Friday, June 27, 2008

Agricultural subsidies vs. the Everglades

Most economists would applaud the purchase of land for environmental concerns as it assures, through market mechanisms, that the land is moving to a higher-valued use.
The dream of a restored Everglades, with water flowing from Lake Okeechobee to Florida Bay, has moved a giant step closer to reality after the largest sugar cane producer in the United States agreed to sell all of its assets to Florida and go out of business," reports the International Herald Tribune. "Under the proposed deal, Florida will pay $1.75 billion for U.S. Sugar, which would have six years to continue farming before turning over 187,000 acres, or about 75,500 hectares, north of Everglades National Park, along with two sugar refineries and other assets."
The irony, in this case, is that the purchase price would have been a lot lower, perhaps even zero, but for the US Department of Agriculture sugar import quotas and price supports.
Daniel Griswold, director of Cato's Center for Trade Policy Studies, writes: "[T]he deal is yet another cost Americans continue to pay for our misguided agricultural programs. ...The company selling the land, United States Sugar, has for decades benefited from a federal program that guarantees a minimum price for United States Sugar's crop through a system of loan guarantees and strict import quotas. This means American families and sugar-consuming industries are typically paying two to three times the world price for sugar."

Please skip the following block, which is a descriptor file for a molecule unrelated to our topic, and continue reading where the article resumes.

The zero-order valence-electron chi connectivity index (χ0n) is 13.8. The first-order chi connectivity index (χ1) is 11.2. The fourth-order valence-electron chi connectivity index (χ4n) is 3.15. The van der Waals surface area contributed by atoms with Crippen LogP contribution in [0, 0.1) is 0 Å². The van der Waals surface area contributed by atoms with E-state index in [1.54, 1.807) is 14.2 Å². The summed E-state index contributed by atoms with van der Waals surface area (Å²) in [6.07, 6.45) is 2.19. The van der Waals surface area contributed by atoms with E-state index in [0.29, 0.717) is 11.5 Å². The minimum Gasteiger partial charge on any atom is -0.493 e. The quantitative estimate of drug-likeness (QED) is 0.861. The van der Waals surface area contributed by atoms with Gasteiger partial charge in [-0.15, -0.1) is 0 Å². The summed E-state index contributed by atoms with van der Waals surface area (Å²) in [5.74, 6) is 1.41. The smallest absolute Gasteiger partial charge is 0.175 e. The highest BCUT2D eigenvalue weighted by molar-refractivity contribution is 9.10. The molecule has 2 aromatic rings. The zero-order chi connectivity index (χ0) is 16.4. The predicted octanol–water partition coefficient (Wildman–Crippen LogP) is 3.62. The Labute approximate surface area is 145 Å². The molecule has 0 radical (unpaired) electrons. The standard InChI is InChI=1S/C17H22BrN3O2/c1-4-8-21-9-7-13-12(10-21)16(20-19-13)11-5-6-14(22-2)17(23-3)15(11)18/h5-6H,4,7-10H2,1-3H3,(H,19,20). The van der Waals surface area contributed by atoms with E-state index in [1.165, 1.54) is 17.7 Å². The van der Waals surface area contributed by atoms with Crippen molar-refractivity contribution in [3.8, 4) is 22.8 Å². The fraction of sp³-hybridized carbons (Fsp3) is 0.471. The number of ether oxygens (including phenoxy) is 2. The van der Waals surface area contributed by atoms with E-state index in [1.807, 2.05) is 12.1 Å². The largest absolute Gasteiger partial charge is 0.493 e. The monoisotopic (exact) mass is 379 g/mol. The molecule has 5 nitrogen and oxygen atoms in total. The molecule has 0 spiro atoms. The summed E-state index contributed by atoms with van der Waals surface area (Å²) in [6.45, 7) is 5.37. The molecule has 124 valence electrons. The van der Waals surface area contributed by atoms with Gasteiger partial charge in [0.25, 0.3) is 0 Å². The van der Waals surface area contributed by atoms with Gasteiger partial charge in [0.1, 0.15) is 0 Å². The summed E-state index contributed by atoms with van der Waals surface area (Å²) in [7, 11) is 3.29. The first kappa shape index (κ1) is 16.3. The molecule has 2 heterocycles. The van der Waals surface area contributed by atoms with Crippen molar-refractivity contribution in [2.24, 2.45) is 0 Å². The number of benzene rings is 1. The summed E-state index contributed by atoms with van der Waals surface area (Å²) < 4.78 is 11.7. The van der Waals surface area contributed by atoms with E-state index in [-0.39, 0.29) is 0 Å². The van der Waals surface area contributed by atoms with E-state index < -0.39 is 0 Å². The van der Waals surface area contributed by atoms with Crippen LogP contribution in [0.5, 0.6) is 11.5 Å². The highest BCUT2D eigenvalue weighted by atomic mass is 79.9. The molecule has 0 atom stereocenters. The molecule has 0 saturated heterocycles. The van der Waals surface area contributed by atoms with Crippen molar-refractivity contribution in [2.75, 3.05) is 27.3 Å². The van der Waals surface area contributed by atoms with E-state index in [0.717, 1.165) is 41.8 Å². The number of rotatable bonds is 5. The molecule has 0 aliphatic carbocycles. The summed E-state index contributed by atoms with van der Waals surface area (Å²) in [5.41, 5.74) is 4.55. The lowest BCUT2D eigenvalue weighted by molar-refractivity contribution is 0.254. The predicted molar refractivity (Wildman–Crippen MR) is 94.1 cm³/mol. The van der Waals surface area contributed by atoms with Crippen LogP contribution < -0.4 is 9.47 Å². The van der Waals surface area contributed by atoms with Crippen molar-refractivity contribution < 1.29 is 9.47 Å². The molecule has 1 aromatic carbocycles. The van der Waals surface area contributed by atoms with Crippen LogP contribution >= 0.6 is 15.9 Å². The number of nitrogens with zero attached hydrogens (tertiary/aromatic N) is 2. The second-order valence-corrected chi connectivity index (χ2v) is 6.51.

- "U.S. Sugar Program Costs Another $1.75 Billion," Griswold's full response
- Cato Handbook on Policy: Agricultural Policy, by Chris Edwards
During this 1999 trip to the Everglades, I learned that my wife is afraid of alligators after the one in the photo began hissing at us.

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